understand their responsibilities
      Ensures that acquiring activity team members understand that the outside office is
       running the PAS, and that acquiring activity team members’ input is very important (the
       outside office may be lacking in a particular area of expertise that the acquiring activity
       provides)




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Composing the Statement of Work
The SOW becomes a part of the contract and is a contractually binding document on both the
contractor and the United States Mint. Since the written words translate into cost and profit,
you should scrutinize every word in the document so that the contractor’s advantage does not
become the United States Mint’s disadvantage.

Style
Style is the mode of construction or development that you use to achieve an end product.
Technical style is the way you express ideas and technical information in phrases, sentences,
and paragraphs, then assemble them into an exact statement of facts. SOW style revolves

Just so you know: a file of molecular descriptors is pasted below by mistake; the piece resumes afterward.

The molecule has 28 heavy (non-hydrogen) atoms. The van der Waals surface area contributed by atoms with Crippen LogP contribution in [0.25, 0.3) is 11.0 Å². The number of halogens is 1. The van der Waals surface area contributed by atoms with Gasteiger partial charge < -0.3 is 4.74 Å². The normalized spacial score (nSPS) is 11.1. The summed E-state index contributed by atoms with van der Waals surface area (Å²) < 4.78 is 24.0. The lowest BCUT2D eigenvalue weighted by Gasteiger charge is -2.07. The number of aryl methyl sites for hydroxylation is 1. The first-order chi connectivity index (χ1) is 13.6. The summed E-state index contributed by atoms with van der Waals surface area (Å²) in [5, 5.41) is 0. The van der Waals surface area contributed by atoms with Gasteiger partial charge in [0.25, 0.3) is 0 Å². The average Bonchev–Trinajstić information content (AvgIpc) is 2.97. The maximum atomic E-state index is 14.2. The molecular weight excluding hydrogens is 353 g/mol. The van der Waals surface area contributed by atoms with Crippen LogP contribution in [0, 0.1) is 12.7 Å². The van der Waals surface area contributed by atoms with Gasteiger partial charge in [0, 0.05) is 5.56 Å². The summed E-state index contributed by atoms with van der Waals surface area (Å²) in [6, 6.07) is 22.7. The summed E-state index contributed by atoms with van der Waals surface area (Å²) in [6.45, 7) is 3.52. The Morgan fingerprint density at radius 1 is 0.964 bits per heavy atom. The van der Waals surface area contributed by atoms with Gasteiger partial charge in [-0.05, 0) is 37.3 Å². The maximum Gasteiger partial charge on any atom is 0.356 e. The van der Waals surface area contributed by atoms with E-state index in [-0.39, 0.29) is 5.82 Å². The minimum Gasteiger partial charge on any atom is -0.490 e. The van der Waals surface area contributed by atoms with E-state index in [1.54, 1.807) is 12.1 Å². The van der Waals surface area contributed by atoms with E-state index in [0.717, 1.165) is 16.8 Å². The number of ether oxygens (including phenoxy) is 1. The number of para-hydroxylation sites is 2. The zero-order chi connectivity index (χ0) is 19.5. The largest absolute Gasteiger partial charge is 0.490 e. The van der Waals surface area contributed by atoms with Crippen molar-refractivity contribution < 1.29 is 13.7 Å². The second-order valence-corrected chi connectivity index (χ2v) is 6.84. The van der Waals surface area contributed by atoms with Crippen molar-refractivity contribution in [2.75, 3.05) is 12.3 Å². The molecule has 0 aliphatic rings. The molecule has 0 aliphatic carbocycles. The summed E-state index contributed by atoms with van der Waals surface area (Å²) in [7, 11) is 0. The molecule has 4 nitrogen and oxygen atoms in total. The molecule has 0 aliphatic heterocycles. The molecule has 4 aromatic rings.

around the necessity for technical accuracy. You must strive to include all the essential
information in the simplest presentation.

Language
The language in a SOW must be exact and concise. You must make every effort to use the
simplest words, phrases, and sentences possible, so that anyone who reads it can understand
its meaning, and so that you avoid the risk of misinterpretation.

Ambiguity
Perhaps one of the biggest causes of disagreement in a SOW results from the use of
indefinite, ambiguous terms, and words with a double-meaning. If an SOW is ambiguous, a
court generally holds the party that drew up the contract responsible. Since the United States
Mint writes its contracts, it is responsible for any ambiguity that may arise.

Misused Words and Phrases
The misuse of certain words and phrases can inadvertently change an intended meaning in
the SOW. The following tips are designed to eliminate some of the misuse.
       Use of “shall” and “will”. Use the term “shall” to specify that a provision is binding.
        Use the word “will” to express declaration of future action on the part of the purchaser.
       Use the emphatic form of the verb. Tell the contractors they must or must not do
        something. The emphatic form of the verb ensures that you are giving directions, not
        suggestions, to the contractor.
       Do not use “any”, “either”, “and/or”. These words imply a choice that the contractor
        can make. It is better to avoid them unless a choice is to be made. You can often
        substitute the word “both” for these words.


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      Use of Pronouns. The use of pronouns is usually regarded as dangerous in the SOW.